Recycled: The Series adaptations always have to take some liberties, especially when you only have one movie to work with. Ray was just as nerdy as Egon, it just manifested more as childlike excitement. Winston was also supposed to be the Na´ve Newcomer but he got undermined by the script changes and his Only Sane Man behavior was partially fulfilled by Peter anyway, it is notable that he became just as excitable as the others in Ghostbusters 2 rather than staying The Everyman he was supposed to be.
I am thinking though that the video game implies that the manifestation of ghosts in New York for both films came from Ivo Shandor's experiments, and his defeat in the game would result in a significant paranormal drop. Given the statement that ghosts are no longer around, the shot of Shandor Mining and the question of why Egon would buy a house in the middle of nowhere, that definitely gives some interesting hints as to what the story is going to be about.
With regard to live action vs their cartoon characterizations (and keep in mind this is all personal subjective opinion):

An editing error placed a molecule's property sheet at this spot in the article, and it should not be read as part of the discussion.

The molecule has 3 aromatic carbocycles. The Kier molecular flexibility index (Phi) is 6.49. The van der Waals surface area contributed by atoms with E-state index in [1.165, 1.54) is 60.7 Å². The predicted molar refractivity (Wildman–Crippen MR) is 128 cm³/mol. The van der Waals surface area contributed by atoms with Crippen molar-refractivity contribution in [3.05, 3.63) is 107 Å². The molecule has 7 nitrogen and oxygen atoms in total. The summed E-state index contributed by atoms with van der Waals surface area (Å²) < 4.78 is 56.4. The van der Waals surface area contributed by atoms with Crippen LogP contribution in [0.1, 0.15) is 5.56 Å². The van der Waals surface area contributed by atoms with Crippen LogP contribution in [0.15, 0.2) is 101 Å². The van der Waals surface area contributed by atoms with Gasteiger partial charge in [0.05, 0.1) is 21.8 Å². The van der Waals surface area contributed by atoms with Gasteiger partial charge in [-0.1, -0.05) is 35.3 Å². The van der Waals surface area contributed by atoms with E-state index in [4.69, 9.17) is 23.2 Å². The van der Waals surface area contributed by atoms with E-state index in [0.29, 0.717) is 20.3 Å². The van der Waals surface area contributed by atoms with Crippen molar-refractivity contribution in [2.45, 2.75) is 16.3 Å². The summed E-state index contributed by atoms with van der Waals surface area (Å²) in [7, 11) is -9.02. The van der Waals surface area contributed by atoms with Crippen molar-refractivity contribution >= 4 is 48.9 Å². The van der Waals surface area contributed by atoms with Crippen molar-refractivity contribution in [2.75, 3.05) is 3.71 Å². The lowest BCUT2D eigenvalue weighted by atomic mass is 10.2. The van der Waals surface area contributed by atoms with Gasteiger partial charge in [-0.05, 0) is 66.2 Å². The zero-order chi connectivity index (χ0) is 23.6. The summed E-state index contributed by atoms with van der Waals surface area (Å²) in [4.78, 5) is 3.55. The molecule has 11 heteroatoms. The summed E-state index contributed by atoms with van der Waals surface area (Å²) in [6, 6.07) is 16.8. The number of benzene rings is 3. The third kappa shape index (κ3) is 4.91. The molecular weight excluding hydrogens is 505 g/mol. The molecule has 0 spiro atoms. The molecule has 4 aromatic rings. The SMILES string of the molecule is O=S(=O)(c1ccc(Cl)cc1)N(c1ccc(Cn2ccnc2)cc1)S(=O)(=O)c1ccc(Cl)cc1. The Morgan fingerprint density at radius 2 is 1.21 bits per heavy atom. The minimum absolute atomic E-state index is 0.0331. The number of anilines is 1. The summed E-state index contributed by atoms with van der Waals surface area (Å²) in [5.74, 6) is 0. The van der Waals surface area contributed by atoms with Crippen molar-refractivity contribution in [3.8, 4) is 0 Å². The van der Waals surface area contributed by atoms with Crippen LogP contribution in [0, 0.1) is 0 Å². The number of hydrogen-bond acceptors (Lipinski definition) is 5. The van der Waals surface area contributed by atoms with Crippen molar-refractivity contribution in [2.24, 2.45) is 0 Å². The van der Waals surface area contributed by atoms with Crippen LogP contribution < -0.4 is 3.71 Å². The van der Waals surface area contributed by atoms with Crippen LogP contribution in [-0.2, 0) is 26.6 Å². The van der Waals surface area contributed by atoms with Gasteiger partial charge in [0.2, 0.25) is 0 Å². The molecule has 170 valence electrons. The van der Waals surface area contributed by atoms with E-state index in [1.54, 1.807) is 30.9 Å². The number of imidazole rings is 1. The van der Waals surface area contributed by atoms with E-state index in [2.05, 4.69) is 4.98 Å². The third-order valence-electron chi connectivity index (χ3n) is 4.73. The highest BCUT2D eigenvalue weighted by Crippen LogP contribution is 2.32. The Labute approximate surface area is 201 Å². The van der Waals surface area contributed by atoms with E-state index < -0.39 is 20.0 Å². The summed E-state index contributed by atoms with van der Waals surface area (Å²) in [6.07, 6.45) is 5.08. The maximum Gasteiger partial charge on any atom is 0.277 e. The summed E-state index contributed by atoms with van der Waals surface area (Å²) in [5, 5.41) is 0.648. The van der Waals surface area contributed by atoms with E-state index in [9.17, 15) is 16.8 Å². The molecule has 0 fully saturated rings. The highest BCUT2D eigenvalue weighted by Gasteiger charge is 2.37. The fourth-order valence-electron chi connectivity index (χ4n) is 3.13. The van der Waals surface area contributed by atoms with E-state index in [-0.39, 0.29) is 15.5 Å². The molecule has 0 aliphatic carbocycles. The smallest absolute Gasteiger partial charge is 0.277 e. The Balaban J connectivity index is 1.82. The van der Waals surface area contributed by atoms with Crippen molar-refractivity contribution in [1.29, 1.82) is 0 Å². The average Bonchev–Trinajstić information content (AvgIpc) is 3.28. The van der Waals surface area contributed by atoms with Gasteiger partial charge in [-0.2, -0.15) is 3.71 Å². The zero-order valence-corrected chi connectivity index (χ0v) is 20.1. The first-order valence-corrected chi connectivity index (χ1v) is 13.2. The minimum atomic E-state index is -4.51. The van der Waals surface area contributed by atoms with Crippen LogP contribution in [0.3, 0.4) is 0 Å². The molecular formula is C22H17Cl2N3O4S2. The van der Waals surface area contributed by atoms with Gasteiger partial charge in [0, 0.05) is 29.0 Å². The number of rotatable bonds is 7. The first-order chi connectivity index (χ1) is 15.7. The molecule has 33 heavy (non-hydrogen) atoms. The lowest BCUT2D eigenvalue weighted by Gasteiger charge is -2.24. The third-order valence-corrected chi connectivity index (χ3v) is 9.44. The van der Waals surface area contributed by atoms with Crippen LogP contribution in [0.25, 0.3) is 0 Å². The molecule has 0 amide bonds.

On the whole, a lot of nuance was lost from everyone, except maybe Winston (who gained a ton of backstory and characterization). Egon definitely became a flatter character and Peter was heavily sanitized and shifted from aloof detachment in the movie to being more along the lines of 'easy going and cheerful with a hint of impishness'.
With Ray in the cartoon, they really latched on to the scene in the film where he's all hyped up to have an old fire station as a headquarters and his glee and being able to slide down the pole. Instead of being a exceptional moment in between scenes of him chain smoking and reciting bible verse, they treated it as his character's core. The cartoon made him a naive big kid from the country. They diminished his engineering and mechanical expertise, and in the cartoon, Winston became the one who was usually depicted maintaining Ecto-1. Ray's wheelhouse seemed to now lean primarily towards folklore and pop culture.
Edited by CitizenH on Dec 14th 2019 at 6:48:15 AM